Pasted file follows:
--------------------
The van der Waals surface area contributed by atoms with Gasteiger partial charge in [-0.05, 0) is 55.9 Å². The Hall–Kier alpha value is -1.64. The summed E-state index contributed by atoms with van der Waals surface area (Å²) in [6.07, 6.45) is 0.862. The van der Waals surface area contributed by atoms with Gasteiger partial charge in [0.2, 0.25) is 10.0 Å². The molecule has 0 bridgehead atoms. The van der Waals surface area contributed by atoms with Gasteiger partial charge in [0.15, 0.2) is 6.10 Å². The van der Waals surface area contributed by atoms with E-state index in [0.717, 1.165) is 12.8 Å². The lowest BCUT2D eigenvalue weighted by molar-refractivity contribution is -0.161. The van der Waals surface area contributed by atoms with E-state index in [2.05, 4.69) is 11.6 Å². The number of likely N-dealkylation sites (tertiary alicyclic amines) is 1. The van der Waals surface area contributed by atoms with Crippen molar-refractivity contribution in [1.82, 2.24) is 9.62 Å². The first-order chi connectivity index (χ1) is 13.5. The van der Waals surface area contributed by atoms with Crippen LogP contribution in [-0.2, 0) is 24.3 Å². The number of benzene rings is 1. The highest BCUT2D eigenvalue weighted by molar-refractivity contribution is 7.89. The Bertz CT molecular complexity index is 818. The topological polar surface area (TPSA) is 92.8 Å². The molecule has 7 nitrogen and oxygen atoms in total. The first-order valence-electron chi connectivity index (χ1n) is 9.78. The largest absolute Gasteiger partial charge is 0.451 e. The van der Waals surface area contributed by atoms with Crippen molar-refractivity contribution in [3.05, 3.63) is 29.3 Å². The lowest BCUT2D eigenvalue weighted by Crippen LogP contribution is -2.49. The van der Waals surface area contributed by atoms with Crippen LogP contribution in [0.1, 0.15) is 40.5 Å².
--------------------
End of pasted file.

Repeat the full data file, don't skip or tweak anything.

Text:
The van der Waals surface area contributed by atoms with Gasteiger partial charge in [-0.05, 0) is 55.9 Å². The Hall–Kier alpha value is -1.64. The summed E-state index contributed by atoms with van der Waals surface area (Å²) in [6.07, 6.45) is 0.862. The van der Waals surface area contributed by atoms with Gasteiger partial charge in [0.2, 0.25) is 10.0 Å². The molecule has 0 bridgehead atoms. The van der Waals surface area contributed by atoms with Gasteiger partial charge in [0.15, 0.2) is 6.10 Å². The van der Waals surface area contributed by atoms with E-state index in [0.717, 1.165) is 12.8 Å². The lowest BCUT2D eigenvalue weighted by molar-refractivity contribution is -0.161. The van der Waals surface area contributed by atoms with E-state index in [2.05, 4.69) is 11.6 Å². The number of likely N-dealkylation sites (tertiary alicyclic amines) is 1. The van der Waals surface area contributed by atoms with Crippen molar-refractivity contribution in [1.82, 2.24) is 9.62 Å². The first-order chi connectivity index (χ1) is 13.5. The van der Waals surface area contributed by atoms with Crippen LogP contribution in [-0.2, 0) is 24.3 Å². The number of benzene rings is 1. The highest BCUT2D eigenvalue weighted by molar-refractivity contribution is 7.89. The Bertz CT molecular complexity index is 818. The topological polar surface area (TPSA) is 92.8 Å². The molecule has 7 nitrogen and oxygen atoms in total. The first-order valence-electron chi connectivity index (χ1n) is 9.78. The largest absolute Gasteiger partial charge is 0.451 e. The van der Waals surface area contributed by atoms with Crippen molar-refractivity contribution in [3.05, 3.63) is 29.3 Å². The lowest BCUT2D eigenvalue weighted by Crippen LogP contribution is -2.49. The van der Waals surface area contributed by atoms with Crippen LogP contribution in [0.1, 0.15) is 40.5 Å².